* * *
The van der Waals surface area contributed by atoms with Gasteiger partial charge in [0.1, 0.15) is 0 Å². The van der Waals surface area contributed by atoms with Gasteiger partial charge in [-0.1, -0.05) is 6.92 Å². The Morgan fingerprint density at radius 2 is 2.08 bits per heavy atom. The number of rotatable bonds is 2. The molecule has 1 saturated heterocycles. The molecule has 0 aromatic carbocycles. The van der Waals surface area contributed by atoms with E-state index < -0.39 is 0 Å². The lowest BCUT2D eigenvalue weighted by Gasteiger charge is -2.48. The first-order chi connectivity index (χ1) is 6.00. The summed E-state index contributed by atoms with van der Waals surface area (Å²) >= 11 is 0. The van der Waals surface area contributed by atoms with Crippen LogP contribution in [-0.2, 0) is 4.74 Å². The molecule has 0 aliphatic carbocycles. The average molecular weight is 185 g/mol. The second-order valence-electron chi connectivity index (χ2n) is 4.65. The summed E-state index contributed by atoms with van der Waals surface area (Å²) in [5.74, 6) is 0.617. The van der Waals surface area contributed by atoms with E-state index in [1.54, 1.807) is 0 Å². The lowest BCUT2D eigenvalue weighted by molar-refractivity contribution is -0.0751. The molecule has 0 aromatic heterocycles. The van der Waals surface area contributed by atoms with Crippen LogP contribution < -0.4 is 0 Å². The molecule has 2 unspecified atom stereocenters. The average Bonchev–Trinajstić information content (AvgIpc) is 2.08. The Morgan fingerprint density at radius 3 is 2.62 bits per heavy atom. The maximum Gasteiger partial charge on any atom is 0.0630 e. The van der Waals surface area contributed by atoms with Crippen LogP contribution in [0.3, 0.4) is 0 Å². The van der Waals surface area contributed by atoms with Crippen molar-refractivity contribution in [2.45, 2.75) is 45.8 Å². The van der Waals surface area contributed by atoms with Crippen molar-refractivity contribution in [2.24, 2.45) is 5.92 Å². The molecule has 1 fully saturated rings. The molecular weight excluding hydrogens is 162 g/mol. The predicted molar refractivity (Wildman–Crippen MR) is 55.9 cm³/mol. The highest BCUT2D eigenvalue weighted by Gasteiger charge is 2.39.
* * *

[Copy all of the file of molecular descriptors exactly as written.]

The van der Waals surface area contributed by atoms with Gasteiger partial charge in [0.1, 0.15) is 0 Å². The van der Waals surface area contributed by atoms with Gasteiger partial charge in [-0.1, -0.05) is 6.92 Å². The Morgan fingerprint density at radius 2 is 2.08 bits per heavy atom. The number of rotatable bonds is 2. The molecule has 1 saturated heterocycles. The molecule has 0 aromatic carbocycles. The van der Waals surface area contributed by atoms with E-state index < -0.39 is 0 Å². The lowest BCUT2D eigenvalue weighted by Gasteiger charge is -2.48. The first-order chi connectivity index (χ1) is 6.00. The summed E-state index contributed by atoms with van der Waals surface area (Å²) >= 11 is 0. The van der Waals surface area contributed by atoms with Crippen LogP contribution in [-0.2, 0) is 4.74 Å². The molecule has 0 aliphatic carbocycles. The average molecular weight is 185 g/mol. The second-order valence-electron chi connectivity index (χ2n) is 4.65. The summed E-state index contributed by atoms with van der Waals surface area (Å²) in [5.74, 6) is 0.617. The van der Waals surface area contributed by atoms with E-state index in [1.54, 1.807) is 0 Å². The lowest BCUT2D eigenvalue weighted by molar-refractivity contribution is -0.0751. The molecule has 0 aromatic heterocycles. The van der Waals surface area contributed by atoms with Crippen LogP contribution < -0.4 is 0 Å². The molecule has 2 unspecified atom stereocenters. The average Bonchev–Trinajstić information content (AvgIpc) is 2.08. The Morgan fingerprint density at radius 3 is 2.62 bits per heavy atom. The maximum Gasteiger partial charge on any atom is 0.0630 e. The van der Waals surface area contributed by atoms with Crippen LogP contribution in [0.3, 0.4) is 0 Å². The van der Waals surface area contributed by atoms with Crippen molar-refractivity contribution in [2.45, 2.75) is 45.8 Å². The van der Waals surface area contributed by atoms with Crippen molar-refractivity contribution in [2.24, 2.45) is 5.92 Å². The molecule has 1 fully saturated rings. The molecular weight excluding hydrogens is 162 g/mol. The predicted molar refractivity (Wildman–Crippen MR) is 55.9 cm³/mol. The highest BCUT2D eigenvalue weighted by Gasteiger charge is 2.39.